refreshingly honorable about a person where their word is their bond. Ethics

just makes g
ood business sense.

MLM Ethics

Dr Robin Rushlo asked:

Are MLM/Network Marketing Businesses A

Honest Way to Earn Income?

The MLM/Network Marketing Business

MLM (Multi-Level Marketing) is based on the concept of distributing the process of selling onto independent businesspersons. Honest MLMs give everyone (and anyone) the opportunity to start and grow their own business. Consider that the MLM concept can be applied to selling every good and/or service, and that every person is a potential future representative. One can say that everything has the potential to become a MLM opportunity.

Think about where you work. Isn’t it true that the boss (or company) is raking in the big bucks out of the money YOU are making for the company? Maybe you aren’t in sales. You still contribute something of value to the company. If you didn’t, they wouldn’t pay you! Your paycheck is a reflection of that value. Whether you work in sales, for a nonprofit, or in the service industry, somebody somewhere is making money and you are contributing to that effort. If they weren’t making money, the company would collapse.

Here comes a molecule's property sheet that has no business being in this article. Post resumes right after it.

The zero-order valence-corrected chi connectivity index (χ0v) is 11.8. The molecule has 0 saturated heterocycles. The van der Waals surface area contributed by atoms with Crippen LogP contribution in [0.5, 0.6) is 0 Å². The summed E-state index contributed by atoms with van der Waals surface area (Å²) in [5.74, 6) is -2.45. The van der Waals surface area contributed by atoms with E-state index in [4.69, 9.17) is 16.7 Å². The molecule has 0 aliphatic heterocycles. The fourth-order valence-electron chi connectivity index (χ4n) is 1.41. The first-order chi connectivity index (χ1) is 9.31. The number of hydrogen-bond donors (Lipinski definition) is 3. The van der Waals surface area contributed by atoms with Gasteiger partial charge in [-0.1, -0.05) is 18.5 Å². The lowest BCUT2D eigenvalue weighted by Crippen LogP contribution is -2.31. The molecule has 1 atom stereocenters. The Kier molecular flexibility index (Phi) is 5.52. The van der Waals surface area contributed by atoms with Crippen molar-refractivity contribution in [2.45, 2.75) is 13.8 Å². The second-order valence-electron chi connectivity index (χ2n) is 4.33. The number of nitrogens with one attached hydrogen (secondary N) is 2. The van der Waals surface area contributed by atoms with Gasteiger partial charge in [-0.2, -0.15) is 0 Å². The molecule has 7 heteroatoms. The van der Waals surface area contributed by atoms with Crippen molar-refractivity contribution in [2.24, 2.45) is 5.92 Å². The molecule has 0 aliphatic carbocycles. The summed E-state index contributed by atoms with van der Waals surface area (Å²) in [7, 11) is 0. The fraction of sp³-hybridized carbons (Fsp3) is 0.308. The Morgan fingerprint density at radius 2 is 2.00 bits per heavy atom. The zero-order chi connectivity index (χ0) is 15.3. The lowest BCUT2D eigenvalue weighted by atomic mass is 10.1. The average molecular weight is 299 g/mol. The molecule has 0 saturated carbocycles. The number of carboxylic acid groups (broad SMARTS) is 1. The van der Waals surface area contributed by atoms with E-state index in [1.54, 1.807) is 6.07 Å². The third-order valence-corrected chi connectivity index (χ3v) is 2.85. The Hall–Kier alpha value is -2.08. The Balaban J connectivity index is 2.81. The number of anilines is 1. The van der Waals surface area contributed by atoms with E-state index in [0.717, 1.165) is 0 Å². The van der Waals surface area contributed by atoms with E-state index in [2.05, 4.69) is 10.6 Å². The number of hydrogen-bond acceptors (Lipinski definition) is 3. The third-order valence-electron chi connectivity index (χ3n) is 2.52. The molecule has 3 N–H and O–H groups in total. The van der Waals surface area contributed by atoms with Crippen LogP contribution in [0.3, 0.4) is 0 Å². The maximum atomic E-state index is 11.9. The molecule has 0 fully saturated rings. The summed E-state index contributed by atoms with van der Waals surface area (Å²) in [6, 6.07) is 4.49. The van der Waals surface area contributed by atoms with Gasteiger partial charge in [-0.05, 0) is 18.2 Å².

There are many good examples of traditional businesses that function very much like a MLM. Examples include the Insurance business, the Yellow pages guys, your local Auto Dealers, etc. Look at a sales force. The salesman makes a commission of 12%. That’s all he makes unless he makes his quota or sale goals and then he may get a bonus. The sales managers for these companies may have 10 salespeople to train, keep track of, and motivate. As reward for this extra work, he makes 3% of everything that each salesman makes plus commissions and bonuses for his own effort. He may make an additional bonus for all of his salesmen making their sale goals. And the owner of the company makes money on everyone!

Gee, that would mean Honest MLM is everywhere we just do not see it like a MLM company.

An Honest MLM versus a Pyramid Scheme?